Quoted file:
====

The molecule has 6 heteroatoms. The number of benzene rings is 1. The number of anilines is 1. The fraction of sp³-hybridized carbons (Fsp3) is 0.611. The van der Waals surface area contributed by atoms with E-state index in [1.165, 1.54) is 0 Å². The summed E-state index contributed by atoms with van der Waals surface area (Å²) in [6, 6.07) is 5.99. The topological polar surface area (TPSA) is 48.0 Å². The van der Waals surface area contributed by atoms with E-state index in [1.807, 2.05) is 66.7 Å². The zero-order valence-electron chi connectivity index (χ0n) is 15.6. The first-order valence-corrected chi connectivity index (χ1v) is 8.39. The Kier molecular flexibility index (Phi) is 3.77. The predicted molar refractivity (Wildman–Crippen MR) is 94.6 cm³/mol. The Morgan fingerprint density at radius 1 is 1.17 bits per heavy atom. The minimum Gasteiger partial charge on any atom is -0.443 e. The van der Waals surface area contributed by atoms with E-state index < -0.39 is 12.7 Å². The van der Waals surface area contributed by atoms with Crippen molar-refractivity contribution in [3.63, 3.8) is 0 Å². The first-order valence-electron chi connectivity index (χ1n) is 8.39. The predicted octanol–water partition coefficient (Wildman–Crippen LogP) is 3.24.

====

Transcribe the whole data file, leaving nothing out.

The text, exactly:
The molecule has 6 heteroatoms. The number of benzene rings is 1. The number of anilines is 1. The fraction of sp³-hybridized carbons (Fsp3) is 0.611. The van der Waals surface area contributed by atoms with E-state index in [1.165, 1.54) is 0 Å². The summed E-state index contributed by atoms with van der Waals surface area (Å²) in [6, 6.07) is 5.99. The topological polar surface area (TPSA) is 48.0 Å². The van der Waals surface area contributed by atoms with E-state index in [1.807, 2.05) is 66.7 Å². The zero-order valence-electron chi connectivity index (χ0n) is 15.6. The first-order valence-corrected chi connectivity index (χ1v) is 8.39. The Kier molecular flexibility index (Phi) is 3.77. The predicted molar refractivity (Wildman–Crippen MR) is 94.6 cm³/mol. The Morgan fingerprint density at radius 1 is 1.17 bits per heavy atom. The minimum Gasteiger partial charge on any atom is -0.443 e. The van der Waals surface area contributed by atoms with E-state index < -0.39 is 12.7 Å². The van der Waals surface area contributed by atoms with Crippen molar-refractivity contribution in [3.63, 3.8) is 0 Å². The first-order valence-electron chi connectivity index (χ1n) is 8.39. The predicted octanol–water partition coefficient (Wildman–Crippen LogP) is 3.24.